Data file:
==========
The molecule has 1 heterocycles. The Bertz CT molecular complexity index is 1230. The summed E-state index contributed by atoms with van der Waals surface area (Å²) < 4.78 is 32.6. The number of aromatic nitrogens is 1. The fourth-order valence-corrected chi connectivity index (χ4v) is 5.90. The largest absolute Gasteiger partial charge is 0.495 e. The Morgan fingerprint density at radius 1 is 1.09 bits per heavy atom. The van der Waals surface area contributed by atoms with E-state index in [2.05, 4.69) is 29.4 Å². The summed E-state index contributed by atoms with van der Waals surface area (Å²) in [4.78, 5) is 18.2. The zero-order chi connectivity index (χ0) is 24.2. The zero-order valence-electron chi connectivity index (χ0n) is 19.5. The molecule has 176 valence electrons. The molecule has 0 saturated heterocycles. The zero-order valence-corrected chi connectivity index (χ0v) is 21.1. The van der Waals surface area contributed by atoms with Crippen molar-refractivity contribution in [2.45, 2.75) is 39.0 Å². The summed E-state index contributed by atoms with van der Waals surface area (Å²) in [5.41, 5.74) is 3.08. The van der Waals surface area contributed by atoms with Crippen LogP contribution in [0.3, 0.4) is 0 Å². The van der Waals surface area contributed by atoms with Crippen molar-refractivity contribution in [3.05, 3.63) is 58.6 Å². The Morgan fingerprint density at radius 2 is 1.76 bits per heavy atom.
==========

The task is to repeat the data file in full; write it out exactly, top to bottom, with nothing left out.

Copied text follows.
The molecule has 1 heterocycles. The Bertz CT molecular complexity index is 1230. The summed E-state index contributed by atoms with van der Waals surface area (Å²) < 4.78 is 32.6. The number of aromatic nitrogens is 1. The fourth-order valence-corrected chi connectivity index (χ4v) is 5.90. The largest absolute Gasteiger partial charge is 0.495 e. The Morgan fingerprint density at radius 1 is 1.09 bits per heavy atom. The van der Waals surface area contributed by atoms with E-state index in [2.05, 4.69) is 29.4 Å². The summed E-state index contributed by atoms with van der Waals surface area (Å²) in [4.78, 5) is 18.2. The zero-order chi connectivity index (χ0) is 24.2. The zero-order valence-electron chi connectivity index (χ0n) is 19.5. The molecule has 176 valence electrons. The molecule has 0 saturated heterocycles. The zero-order valence-corrected chi connectivity index (χ0v) is 21.1. The van der Waals surface area contributed by atoms with Crippen molar-refractivity contribution in [2.45, 2.75) is 39.0 Å². The summed E-state index contributed by atoms with van der Waals surface area (Å²) in [5.41, 5.74) is 3.08. The van der Waals surface area contributed by atoms with Crippen LogP contribution in [0.3, 0.4) is 0 Å². The van der Waals surface area contributed by atoms with Crippen molar-refractivity contribution in [3.05, 3.63) is 58.6 Å². The Morgan fingerprint density at radius 2 is 1.76 bits per heavy atom.